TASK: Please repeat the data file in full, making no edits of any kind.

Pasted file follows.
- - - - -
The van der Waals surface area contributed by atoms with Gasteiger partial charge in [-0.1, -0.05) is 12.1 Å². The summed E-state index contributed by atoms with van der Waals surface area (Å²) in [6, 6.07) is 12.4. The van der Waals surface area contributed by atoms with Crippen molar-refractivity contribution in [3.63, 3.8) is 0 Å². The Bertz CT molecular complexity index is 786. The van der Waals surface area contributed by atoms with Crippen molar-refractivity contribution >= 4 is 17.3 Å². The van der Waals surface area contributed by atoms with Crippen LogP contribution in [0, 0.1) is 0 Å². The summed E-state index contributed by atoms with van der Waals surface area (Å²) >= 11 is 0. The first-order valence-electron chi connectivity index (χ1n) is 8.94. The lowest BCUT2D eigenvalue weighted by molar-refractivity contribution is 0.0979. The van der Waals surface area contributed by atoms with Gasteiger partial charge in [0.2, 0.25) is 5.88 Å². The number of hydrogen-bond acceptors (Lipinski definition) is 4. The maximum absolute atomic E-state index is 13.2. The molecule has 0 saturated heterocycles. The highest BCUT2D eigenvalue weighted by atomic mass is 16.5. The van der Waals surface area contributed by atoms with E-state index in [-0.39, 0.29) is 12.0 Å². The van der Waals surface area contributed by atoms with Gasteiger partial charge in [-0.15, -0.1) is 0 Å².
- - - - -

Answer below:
The van der Waals surface area contributed by atoms with Gasteiger partial charge in [-0.1, -0.05) is 12.1 Å². The summed E-state index contributed by atoms with van der Waals surface area (Å²) in [6, 6.07) is 12.4. The van der Waals surface area contributed by atoms with Crippen molar-refractivity contribution in [3.63, 3.8) is 0 Å². The Bertz CT molecular complexity index is 786. The van der Waals surface area contributed by atoms with Crippen molar-refractivity contribution >= 4 is 17.3 Å². The van der Waals surface area contributed by atoms with Crippen LogP contribution in [0, 0.1) is 0 Å². The summed E-state index contributed by atoms with van der Waals surface area (Å²) >= 11 is 0. The first-order valence-electron chi connectivity index (χ1n) is 8.94. The lowest BCUT2D eigenvalue weighted by molar-refractivity contribution is 0.0979. The van der Waals surface area contributed by atoms with Gasteiger partial charge in [0.2, 0.25) is 5.88 Å². The number of hydrogen-bond acceptors (Lipinski definition) is 4. The maximum absolute atomic E-state index is 13.2. The molecule has 0 saturated heterocycles. The highest BCUT2D eigenvalue weighted by atomic mass is 16.5. The van der Waals surface area contributed by atoms with E-state index in [-0.39, 0.29) is 12.0 Å². The van der Waals surface area contributed by atoms with Gasteiger partial charge in [-0.15, -0.1) is 0 Å².